Aqueous solutions of sodium polyacrylate having a weight average molecular weight of 4,200 and sodium silicate shown below were mixed together with additional water to form the following composition.

______________________________________Sodium polyacrylate solution                62.0%(43.0% by wt. solids)Sodium silicate solution                30.2%Grade 50 (44.1% by wt. solids)Water                 7.8%                100.0%______________________________________

The weight ratio of sodium polyacrylate/sodium silicate is 1:0.50.

B. Preparation of slurry

Ultrawhite 90 kaolin clay slurry (58% by wt. solids) obtained from Georgia Kaolin Co. and the deflocculant solution from Part A were stirred together using a mechanical mixer.

C. Test method

1. Slurry viscosity determination

To different 340 gram portions of the kaolin slurry prepared according to Part B above were added small, weighed increments of deflocculating agent, each increment followed by mechanical mixing and a viscosity determination using a Brookfield Model LVT viscometer. Increments were added past the point where viscosity begins to increase.

2. Heat Aging Test

Initial slurry viscosities are determined. Samples are then placed in capped jars and put into an oven at 120 deg. F. for fourteen days. At end of this time, slurry viscosities are again determined.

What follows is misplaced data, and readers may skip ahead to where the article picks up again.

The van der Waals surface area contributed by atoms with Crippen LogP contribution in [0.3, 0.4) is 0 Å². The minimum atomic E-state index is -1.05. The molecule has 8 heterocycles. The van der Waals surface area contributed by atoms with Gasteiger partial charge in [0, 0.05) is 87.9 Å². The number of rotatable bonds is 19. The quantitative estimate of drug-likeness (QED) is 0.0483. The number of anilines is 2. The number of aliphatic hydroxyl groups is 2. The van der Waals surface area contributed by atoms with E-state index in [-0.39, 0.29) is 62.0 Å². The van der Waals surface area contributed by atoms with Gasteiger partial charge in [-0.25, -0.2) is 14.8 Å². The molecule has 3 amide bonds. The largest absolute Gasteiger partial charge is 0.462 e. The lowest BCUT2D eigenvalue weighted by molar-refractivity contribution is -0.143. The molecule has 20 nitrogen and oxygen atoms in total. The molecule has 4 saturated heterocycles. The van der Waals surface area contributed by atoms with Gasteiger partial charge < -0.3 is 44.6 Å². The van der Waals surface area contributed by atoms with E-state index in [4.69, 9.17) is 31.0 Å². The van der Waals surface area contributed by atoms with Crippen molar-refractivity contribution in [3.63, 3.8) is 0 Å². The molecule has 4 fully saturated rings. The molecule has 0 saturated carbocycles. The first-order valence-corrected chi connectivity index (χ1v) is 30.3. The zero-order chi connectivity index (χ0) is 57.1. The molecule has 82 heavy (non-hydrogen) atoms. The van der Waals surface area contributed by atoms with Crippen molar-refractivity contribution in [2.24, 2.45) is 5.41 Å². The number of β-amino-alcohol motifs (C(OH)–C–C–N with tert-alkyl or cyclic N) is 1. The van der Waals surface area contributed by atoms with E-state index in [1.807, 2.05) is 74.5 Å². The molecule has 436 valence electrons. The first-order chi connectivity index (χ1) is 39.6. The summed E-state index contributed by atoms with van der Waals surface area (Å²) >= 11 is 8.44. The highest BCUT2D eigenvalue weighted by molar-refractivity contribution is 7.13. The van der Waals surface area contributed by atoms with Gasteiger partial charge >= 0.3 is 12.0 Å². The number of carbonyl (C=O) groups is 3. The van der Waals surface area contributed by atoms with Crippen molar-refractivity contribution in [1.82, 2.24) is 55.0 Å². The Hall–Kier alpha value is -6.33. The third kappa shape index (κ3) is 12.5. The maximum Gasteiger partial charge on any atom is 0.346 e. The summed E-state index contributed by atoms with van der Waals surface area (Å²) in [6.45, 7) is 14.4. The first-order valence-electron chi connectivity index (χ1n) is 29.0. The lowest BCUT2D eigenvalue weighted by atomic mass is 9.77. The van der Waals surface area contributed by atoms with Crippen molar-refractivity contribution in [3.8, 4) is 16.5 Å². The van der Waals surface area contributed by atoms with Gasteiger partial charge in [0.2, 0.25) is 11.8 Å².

For a fuller understanding of the nature and advantages of this invention, reference may be made to the following examples. These examples are given merely to illustrate the invention and are not to be construed in a limiting sense. All quantities, proportions and percentages are by weight and all weights of the deflocculant and kaolin are of solids.

The characteristics of the binary mixtures as well as their ability to function as deflocculating or dispersing agents for kaolin slurries are illustrated in Table I below. The binary mixtures and slurries containing same were prepared and viscosities measured at room temperature in accordance with the preparation and test procedure given above.